Please use this identifier to cite or link to this item:
|Title:||Affective, neurocognitive and psychosocial disorders associated with traumatic brain injury and post-traumatic epilepsy.|
|Authors:||Semple, Bridgette D;Zamani, Akram;Rayner, Genevieve;Shultz, Sandy R;Jones, Nigel C|
|Affiliation:||Department of Neuroscience, Monash University, Melbourne, VIC, Australia|
Department of Medicine (Royal Melbourne Hospital), The University of Melbourne, Royal Parade, Parkville, VIC, Australia
The Florey Institute of Neuroscience and Mental Health, Heidelberg, Victoria, Australia
Melbourne School of Psychological Sciences, The University of Melbourne, Parkville, VIC, Australia
Comprehensive Epilepsy Program, Alfred Health, Australia
|Citation:||Neurobiology of disease 2018; online first: 27 July|
|Abstract:||Survivors of traumatic brain injury (TBI) often develop chronic neurological, neurocognitive, psychological, and psychosocial deficits that can have a profound impact on an individual's wellbeing and quality of life. TBI is also a common cause of acquired epilepsy, which is itself associated with significant behavioral morbidity. This review considers the clinical and preclinical evidence that post-traumatic epilepsy (PTE) acts as a 'second-hit' insult to worsen chronic behavioral outcomes for brain-injured patients, across the domains of emotional, cognitive, and psychosocial functioning. Surprisingly, few well-designed studies have specifically examined the relationship between seizures and behavioral outcomes after TBI. The complex mechanisms underlying these comorbidities remain incompletely understood, although many of the biological processes that precipitate seizure occurrence and epileptogenesis may also contribute to the development of chronic behavioral deficits. Further, the relationship between PTE and behavioral dysfunction is increasingly recognized to be a bidirectional one, whereby premorbid conditions are a risk factor for PTE. Clinical studies in this arena are often challenged by the confounding effects of anti-seizure medications, while preclinical studies have rarely examined an adequately extended time course to fully capture the time course of epilepsy development after a TBI. To drive the field forward towards improved treatment strategies, it is imperative that both seizures and neurobehavioral outcomes are assessed in parallel after TBI, both in patient populations and preclinical models.|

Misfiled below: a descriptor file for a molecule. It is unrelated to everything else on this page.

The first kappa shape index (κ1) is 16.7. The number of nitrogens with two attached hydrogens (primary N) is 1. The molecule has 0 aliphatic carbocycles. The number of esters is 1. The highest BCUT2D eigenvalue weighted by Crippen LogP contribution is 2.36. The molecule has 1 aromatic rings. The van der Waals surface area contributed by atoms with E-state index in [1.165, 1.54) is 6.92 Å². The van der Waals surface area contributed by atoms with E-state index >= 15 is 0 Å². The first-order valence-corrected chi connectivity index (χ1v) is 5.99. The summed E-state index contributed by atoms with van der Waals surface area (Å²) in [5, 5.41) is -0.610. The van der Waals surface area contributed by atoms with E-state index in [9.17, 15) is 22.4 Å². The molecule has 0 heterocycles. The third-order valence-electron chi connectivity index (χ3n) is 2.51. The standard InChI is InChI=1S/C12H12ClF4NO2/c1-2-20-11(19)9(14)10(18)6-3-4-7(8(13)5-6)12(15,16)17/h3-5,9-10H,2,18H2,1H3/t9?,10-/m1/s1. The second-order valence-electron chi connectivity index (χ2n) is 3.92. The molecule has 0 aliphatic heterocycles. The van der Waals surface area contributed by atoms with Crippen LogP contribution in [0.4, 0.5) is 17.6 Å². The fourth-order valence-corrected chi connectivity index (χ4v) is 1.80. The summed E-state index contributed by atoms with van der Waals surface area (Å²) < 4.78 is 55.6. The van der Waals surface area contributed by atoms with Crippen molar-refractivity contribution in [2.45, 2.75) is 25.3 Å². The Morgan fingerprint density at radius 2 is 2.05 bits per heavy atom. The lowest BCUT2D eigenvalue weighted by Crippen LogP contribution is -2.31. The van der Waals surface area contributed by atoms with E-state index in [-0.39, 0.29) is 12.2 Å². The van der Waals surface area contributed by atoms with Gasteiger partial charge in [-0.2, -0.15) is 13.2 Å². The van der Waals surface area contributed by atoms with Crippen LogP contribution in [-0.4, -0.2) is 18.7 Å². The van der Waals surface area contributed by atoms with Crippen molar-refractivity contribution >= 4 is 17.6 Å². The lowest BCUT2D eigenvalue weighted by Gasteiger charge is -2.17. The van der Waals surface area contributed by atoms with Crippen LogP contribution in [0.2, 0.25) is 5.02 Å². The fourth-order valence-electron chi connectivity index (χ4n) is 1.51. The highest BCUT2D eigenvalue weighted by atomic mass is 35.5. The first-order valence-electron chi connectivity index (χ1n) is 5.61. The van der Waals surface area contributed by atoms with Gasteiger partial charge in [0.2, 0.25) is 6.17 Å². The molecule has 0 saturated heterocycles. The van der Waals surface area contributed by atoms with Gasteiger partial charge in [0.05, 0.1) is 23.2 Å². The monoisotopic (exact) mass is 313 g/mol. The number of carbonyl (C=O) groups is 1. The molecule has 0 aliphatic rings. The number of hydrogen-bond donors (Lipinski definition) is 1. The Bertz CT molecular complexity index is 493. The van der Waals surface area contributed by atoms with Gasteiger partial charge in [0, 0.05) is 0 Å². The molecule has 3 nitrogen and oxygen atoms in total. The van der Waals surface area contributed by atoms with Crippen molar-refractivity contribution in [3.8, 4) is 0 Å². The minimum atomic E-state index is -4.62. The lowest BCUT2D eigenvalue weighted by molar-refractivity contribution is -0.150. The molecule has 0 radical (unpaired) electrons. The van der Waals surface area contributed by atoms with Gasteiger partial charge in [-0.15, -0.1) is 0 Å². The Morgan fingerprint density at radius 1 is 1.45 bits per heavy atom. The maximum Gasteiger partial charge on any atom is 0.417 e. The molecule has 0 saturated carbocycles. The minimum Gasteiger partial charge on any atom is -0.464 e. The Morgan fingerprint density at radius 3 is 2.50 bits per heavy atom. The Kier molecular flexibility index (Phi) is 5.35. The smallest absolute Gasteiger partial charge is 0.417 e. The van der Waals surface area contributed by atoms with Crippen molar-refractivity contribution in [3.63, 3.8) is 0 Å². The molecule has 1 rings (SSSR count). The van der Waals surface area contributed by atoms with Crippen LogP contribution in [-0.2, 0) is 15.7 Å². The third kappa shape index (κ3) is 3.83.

Traumatic brain injury
|Appears in Collections:||Journal articles|
Files in This Item:
There are no files associated with this item.
Items in AHRO are protected by copyright, with all rights reserved, unless otherwise indicated.